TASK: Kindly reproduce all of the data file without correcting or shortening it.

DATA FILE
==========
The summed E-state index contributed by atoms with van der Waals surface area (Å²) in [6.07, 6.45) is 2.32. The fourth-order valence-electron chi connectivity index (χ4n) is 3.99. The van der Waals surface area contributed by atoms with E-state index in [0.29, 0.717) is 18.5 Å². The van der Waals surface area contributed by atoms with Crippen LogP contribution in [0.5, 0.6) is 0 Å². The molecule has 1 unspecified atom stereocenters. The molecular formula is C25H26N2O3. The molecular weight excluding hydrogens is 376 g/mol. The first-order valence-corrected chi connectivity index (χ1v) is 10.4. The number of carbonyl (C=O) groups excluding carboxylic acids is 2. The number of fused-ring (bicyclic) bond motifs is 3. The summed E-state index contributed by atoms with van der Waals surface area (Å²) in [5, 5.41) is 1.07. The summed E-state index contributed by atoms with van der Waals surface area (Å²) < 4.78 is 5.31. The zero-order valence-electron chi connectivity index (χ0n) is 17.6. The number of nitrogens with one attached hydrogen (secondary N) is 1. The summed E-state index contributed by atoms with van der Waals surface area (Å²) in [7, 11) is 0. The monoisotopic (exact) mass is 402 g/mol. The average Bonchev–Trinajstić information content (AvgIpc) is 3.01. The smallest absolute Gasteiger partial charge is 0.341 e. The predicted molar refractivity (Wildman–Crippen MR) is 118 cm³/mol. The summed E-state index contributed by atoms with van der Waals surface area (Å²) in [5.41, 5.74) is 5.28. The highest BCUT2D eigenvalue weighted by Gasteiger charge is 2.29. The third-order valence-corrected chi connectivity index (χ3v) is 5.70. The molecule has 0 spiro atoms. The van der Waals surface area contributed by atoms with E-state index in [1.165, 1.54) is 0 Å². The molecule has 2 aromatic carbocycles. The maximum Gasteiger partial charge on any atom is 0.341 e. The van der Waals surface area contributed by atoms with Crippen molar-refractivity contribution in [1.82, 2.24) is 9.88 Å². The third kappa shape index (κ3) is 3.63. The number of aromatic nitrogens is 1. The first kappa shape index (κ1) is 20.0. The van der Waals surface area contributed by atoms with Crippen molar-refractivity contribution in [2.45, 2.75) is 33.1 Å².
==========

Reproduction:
The summed E-state index contributed by atoms with van der Waals surface area (Å²) in [6.07, 6.45) is 2.32. The fourth-order valence-electron chi connectivity index (χ4n) is 3.99. The van der Waals surface area contributed by atoms with E-state index in [0.29, 0.717) is 18.5 Å². The van der Waals surface area contributed by atoms with Crippen LogP contribution in [0.5, 0.6) is 0 Å². The molecule has 1 unspecified atom stereocenters. The molecular formula is C25H26N2O3. The molecular weight excluding hydrogens is 376 g/mol. The first-order valence-corrected chi connectivity index (χ1v) is 10.4. The number of carbonyl (C=O) groups excluding carboxylic acids is 2. The number of fused-ring (bicyclic) bond motifs is 3. The summed E-state index contributed by atoms with van der Waals surface area (Å²) in [5, 5.41) is 1.07. The summed E-state index contributed by atoms with van der Waals surface area (Å²) < 4.78 is 5.31. The zero-order valence-electron chi connectivity index (χ0n) is 17.6. The number of nitrogens with one attached hydrogen (secondary N) is 1. The summed E-state index contributed by atoms with van der Waals surface area (Å²) in [7, 11) is 0. The monoisotopic (exact) mass is 402 g/mol. The average Bonchev–Trinajstić information content (AvgIpc) is 3.01. The smallest absolute Gasteiger partial charge is 0.341 e. The predicted molar refractivity (Wildman–Crippen MR) is 118 cm³/mol. The summed E-state index contributed by atoms with van der Waals surface area (Å²) in [5.41, 5.74) is 5.28. The highest BCUT2D eigenvalue weighted by Gasteiger charge is 2.29. The third-order valence-corrected chi connectivity index (χ3v) is 5.70. The molecule has 0 spiro atoms. The van der Waals surface area contributed by atoms with E-state index in [1.165, 1.54) is 0 Å². The molecule has 2 aromatic carbocycles. The maximum Gasteiger partial charge on any atom is 0.341 e. The van der Waals surface area contributed by atoms with Crippen molar-refractivity contribution in [1.82, 2.24) is 9.88 Å². The third kappa shape index (κ3) is 3.63. The number of aromatic nitrogens is 1. The first kappa shape index (κ1) is 20.0. The van der Waals surface area contributed by atoms with Crippen molar-refractivity contribution in [2.45, 2.75) is 33.1 Å².